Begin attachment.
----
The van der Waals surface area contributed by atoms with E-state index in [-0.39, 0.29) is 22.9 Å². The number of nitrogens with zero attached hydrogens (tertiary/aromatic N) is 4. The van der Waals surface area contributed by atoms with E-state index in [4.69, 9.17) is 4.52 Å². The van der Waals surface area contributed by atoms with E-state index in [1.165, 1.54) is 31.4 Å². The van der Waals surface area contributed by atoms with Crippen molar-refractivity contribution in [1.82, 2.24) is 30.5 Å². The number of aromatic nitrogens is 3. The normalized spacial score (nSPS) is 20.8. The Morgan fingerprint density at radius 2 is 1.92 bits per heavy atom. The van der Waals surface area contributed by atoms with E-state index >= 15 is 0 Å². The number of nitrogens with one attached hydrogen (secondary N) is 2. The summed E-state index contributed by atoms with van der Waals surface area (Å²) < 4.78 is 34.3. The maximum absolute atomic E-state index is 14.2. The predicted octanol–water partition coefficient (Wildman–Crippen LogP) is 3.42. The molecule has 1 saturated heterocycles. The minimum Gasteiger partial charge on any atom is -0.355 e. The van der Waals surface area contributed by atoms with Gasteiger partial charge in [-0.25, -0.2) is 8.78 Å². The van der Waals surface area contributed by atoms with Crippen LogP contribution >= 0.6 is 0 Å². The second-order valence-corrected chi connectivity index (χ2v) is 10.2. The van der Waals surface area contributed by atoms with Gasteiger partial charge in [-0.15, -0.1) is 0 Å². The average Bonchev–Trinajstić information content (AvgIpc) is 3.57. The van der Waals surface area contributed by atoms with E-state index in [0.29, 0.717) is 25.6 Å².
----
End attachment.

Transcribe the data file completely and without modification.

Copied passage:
The van der Waals surface area contributed by atoms with E-state index in [-0.39, 0.29) is 22.9 Å². The number of nitrogens with zero attached hydrogens (tertiary/aromatic N) is 4. The van der Waals surface area contributed by atoms with E-state index in [4.69, 9.17) is 4.52 Å². The van der Waals surface area contributed by atoms with E-state index in [1.165, 1.54) is 31.4 Å². The van der Waals surface area contributed by atoms with Crippen molar-refractivity contribution in [1.82, 2.24) is 30.5 Å². The number of aromatic nitrogens is 3. The normalized spacial score (nSPS) is 20.8. The Morgan fingerprint density at radius 2 is 1.92 bits per heavy atom. The van der Waals surface area contributed by atoms with E-state index >= 15 is 0 Å². The number of nitrogens with one attached hydrogen (secondary N) is 2. The summed E-state index contributed by atoms with van der Waals surface area (Å²) < 4.78 is 34.3. The maximum absolute atomic E-state index is 14.2. The predicted octanol–water partition coefficient (Wildman–Crippen LogP) is 3.42. The molecule has 1 saturated heterocycles. The minimum Gasteiger partial charge on any atom is -0.355 e. The van der Waals surface area contributed by atoms with Gasteiger partial charge in [-0.25, -0.2) is 8.78 Å². The van der Waals surface area contributed by atoms with Crippen LogP contribution >= 0.6 is 0 Å². The second-order valence-corrected chi connectivity index (χ2v) is 10.2. The van der Waals surface area contributed by atoms with Gasteiger partial charge in [-0.15, -0.1) is 0 Å². The average Bonchev–Trinajstić information content (AvgIpc) is 3.57. The van der Waals surface area contributed by atoms with E-state index in [0.29, 0.717) is 25.6 Å².